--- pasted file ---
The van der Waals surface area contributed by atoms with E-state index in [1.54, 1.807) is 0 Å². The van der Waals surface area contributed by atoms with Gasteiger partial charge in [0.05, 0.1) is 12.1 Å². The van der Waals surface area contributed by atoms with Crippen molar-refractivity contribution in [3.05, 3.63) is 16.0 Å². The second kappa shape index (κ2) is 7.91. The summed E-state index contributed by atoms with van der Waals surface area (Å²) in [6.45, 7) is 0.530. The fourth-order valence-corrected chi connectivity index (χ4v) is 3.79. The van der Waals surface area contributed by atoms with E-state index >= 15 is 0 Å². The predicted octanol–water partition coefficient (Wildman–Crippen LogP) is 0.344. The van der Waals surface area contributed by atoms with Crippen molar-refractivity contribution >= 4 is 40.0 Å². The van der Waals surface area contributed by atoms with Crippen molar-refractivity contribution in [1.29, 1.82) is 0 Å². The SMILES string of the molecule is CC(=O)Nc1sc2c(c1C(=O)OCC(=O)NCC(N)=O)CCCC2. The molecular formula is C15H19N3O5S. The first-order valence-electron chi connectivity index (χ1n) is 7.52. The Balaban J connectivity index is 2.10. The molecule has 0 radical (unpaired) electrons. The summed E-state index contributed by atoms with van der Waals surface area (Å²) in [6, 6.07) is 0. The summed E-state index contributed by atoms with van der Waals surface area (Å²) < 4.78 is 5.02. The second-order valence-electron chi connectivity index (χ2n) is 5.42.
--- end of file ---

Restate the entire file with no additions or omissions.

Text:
The van der Waals surface area contributed by atoms with E-state index in [1.54, 1.807) is 0 Å². The van der Waals surface area contributed by atoms with Gasteiger partial charge in [0.05, 0.1) is 12.1 Å². The van der Waals surface area contributed by atoms with Crippen molar-refractivity contribution in [3.05, 3.63) is 16.0 Å². The second kappa shape index (κ2) is 7.91. The summed E-state index contributed by atoms with van der Waals surface area (Å²) in [6.45, 7) is 0.530. The fourth-order valence-corrected chi connectivity index (χ4v) is 3.79. The van der Waals surface area contributed by atoms with E-state index >= 15 is 0 Å². The predicted octanol–water partition coefficient (Wildman–Crippen LogP) is 0.344. The van der Waals surface area contributed by atoms with Crippen molar-refractivity contribution >= 4 is 40.0 Å². The van der Waals surface area contributed by atoms with Crippen molar-refractivity contribution in [1.29, 1.82) is 0 Å². The SMILES string of the molecule is CC(=O)Nc1sc2c(c1C(=O)OCC(=O)NCC(N)=O)CCCC2. The molecular formula is C15H19N3O5S. The first-order valence-electron chi connectivity index (χ1n) is 7.52. The Balaban J connectivity index is 2.10. The molecule has 0 radical (unpaired) electrons. The summed E-state index contributed by atoms with van der Waals surface area (Å²) in [6, 6.07) is 0. The summed E-state index contributed by atoms with van der Waals surface area (Å²) < 4.78 is 5.02. The second-order valence-electron chi connectivity index (χ2n) is 5.42.